Today we mark the 400th anniversary of Shakespeare’s death and to celebrate the bard’s legacy, I decided to take a look at some of our favourite women in his many, many plays. Shakespeare is known for writing diverse characters and while the list is extensive, it is not all encompassing. Notable mentions should go to Portia in The Merchant of Venice, Imogen in Cymbeline and Viola in Twelfth Night. I’m sorry folks, but you won’t be seeing Juliet here – she’s just not my cup-of-tea.
Onwards and upwards, here are some powerful Shakespearean women who we love for a very wide variety reasons.
Desdemona – Othello
Shakespeare’s Desdemona is a Venetian beauty who enrages and disappoints her father, a Venetian senator, when she elopes with Othello, a man several years her senior who is also a moor. The bard loves his star-crossed lovers and these two are no different. When her husband is deployed to Cyprus in the service of the Republic of Venice, Desdemona accompanies him. There, her husband is manipulated by his ensign Iago into believing she is an adulteress, and, in the last act, she is murdered by her estranged spouse. Desdemona is beloved because not only is she a beauty, but she’s also adventurous, bold and at all times, until the end, positive. Despite being tragic, we still love her for her spirit and the fact she married her man no matter what. Who doesn’t love a woman who defies expectations?
She’s also not shy about her sexuality, professing her desire for Othello in the following passage:
“That I did love the Moor to live with him
My downright violence and storm of fortunes
May trumpet to the world. My heart’s subdued
Even to the very quality of my lord.
I saw Othello’s visage in his mind,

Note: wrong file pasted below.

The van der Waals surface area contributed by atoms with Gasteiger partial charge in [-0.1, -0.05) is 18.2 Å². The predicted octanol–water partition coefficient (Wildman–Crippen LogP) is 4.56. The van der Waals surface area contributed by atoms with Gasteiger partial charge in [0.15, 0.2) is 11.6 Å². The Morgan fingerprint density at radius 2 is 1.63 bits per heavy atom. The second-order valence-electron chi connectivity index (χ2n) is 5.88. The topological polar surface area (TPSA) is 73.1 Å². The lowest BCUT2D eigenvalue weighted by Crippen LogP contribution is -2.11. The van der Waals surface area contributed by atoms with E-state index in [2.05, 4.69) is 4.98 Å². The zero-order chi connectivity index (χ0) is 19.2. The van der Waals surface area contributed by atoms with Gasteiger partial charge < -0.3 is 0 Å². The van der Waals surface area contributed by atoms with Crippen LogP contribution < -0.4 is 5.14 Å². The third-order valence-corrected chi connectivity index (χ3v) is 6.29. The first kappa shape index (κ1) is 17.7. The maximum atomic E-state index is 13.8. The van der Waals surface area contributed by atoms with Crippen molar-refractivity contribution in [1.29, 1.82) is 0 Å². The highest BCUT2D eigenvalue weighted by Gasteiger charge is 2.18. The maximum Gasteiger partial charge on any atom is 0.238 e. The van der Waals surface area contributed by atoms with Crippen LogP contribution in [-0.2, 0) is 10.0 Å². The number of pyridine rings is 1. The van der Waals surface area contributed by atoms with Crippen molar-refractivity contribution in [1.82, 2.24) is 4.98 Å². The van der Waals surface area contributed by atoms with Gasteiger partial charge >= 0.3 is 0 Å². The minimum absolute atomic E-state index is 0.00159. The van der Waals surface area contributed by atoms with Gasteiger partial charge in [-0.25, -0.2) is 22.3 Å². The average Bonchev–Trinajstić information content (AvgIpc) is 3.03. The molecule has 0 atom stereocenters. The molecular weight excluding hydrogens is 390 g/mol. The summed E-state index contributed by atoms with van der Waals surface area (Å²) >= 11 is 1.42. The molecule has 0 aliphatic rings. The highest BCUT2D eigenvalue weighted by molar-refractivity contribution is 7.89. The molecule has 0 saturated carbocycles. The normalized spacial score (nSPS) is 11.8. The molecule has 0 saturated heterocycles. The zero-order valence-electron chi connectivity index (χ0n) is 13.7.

And to his honor and his valiant parts
Did I my soul and fortunes consecrate.
So that, dear lords, if I be left behind,
A moth of peace, and he go to the war,
The rites for which I love him are bereft me
And I a heavy interim shall support
By his dear absence. Let me go with him.” (1.3.283-294)
We’re drooling over his “valiant parts” too, don’t worry.
Katharina – The Taming of the Shrew
While we’re not all that convinced about the ‘taming’ of a woman into an obedient wife, we still love Katharina. The eldest and unmarried daughter of Baptista Minola, no man wants anything to do with her because she’s got a hot temper, slaps people around when they make her mad, and shreds men to bits with her razor sharp tongue. Her knack for verbal repartee and her ability to call it as she sees it reveals her incredible wit and intelligence, which we can’t help but appreciate. Katherine’s temper is notorious, and it is thought that no man would ever wish to marry her. While this may seem like one of Shakespeare’s misogynistic archetypes, it realistically shows her as a product of an intelligent mind who doesn’t fit into society and rebels against her father’s ill-treatment.
“If either of you both love Katharine,
Because I know you well and love you well,
Leave shall you have to court her at your pleasure.” (1.1.52-54)